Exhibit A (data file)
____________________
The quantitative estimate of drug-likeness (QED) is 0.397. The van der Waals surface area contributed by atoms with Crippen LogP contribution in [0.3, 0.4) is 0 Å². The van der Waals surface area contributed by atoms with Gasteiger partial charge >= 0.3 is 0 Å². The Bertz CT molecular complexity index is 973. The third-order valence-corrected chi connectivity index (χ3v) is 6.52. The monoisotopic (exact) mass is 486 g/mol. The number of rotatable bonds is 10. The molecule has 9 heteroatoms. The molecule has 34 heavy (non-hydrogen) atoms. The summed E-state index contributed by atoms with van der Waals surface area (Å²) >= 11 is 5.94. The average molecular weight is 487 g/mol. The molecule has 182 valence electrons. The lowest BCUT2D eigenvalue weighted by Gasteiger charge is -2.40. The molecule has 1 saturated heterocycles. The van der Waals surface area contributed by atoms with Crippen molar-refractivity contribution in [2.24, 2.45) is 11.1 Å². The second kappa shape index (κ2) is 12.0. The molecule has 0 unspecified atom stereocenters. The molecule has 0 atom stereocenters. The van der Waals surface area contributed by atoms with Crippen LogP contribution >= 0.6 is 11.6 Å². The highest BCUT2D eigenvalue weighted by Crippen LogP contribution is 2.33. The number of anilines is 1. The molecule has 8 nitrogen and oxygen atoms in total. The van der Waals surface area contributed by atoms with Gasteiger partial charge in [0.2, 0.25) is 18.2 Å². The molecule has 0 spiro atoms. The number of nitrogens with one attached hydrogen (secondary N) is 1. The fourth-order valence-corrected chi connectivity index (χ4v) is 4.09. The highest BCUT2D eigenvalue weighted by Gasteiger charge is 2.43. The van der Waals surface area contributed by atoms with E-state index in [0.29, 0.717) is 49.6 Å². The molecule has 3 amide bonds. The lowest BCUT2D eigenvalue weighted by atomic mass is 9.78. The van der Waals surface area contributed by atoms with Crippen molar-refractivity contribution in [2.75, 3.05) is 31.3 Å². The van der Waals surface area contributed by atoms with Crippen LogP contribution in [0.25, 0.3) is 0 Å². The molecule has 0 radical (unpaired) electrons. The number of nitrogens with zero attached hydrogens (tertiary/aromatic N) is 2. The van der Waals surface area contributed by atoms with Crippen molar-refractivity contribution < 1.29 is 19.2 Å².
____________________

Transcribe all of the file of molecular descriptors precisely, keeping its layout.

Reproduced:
The quantitative estimate of drug-likeness (QED) is 0.397. The van der Waals surface area contributed by atoms with Crippen LogP contribution in [0.3, 0.4) is 0 Å². The van der Waals surface area contributed by atoms with Gasteiger partial charge >= 0.3 is 0 Å². The Bertz CT molecular complexity index is 973. The third-order valence-corrected chi connectivity index (χ3v) is 6.52. The monoisotopic (exact) mass is 486 g/mol. The number of rotatable bonds is 10. The molecule has 9 heteroatoms. The molecule has 34 heavy (non-hydrogen) atoms. The summed E-state index contributed by atoms with van der Waals surface area (Å²) >= 11 is 5.94. The average molecular weight is 487 g/mol. The molecule has 182 valence electrons. The lowest BCUT2D eigenvalue weighted by Gasteiger charge is -2.40. The molecule has 1 saturated heterocycles. The van der Waals surface area contributed by atoms with Crippen molar-refractivity contribution in [2.24, 2.45) is 11.1 Å². The second kappa shape index (κ2) is 12.0. The molecule has 0 unspecified atom stereocenters. The molecule has 0 atom stereocenters. The van der Waals surface area contributed by atoms with Crippen LogP contribution >= 0.6 is 11.6 Å². The highest BCUT2D eigenvalue weighted by Crippen LogP contribution is 2.33. The number of anilines is 1. The molecule has 8 nitrogen and oxygen atoms in total. The van der Waals surface area contributed by atoms with Gasteiger partial charge in [0.2, 0.25) is 18.2 Å². The molecule has 0 spiro atoms. The number of nitrogens with one attached hydrogen (secondary N) is 1. The fourth-order valence-corrected chi connectivity index (χ4v) is 4.09. The highest BCUT2D eigenvalue weighted by Gasteiger charge is 2.43. The van der Waals surface area contributed by atoms with E-state index in [0.29, 0.717) is 49.6 Å². The molecule has 3 amide bonds. The lowest BCUT2D eigenvalue weighted by atomic mass is 9.78. The van der Waals surface area contributed by atoms with Crippen molar-refractivity contribution in [2.75, 3.05) is 31.3 Å². The van der Waals surface area contributed by atoms with Crippen LogP contribution in [0.25, 0.3) is 0 Å². The molecule has 0 radical (unpaired) electrons. The number of nitrogens with zero attached hydrogens (tertiary/aromatic N) is 2. The van der Waals surface area contributed by atoms with Crippen molar-refractivity contribution < 1.29 is 19.2 Å².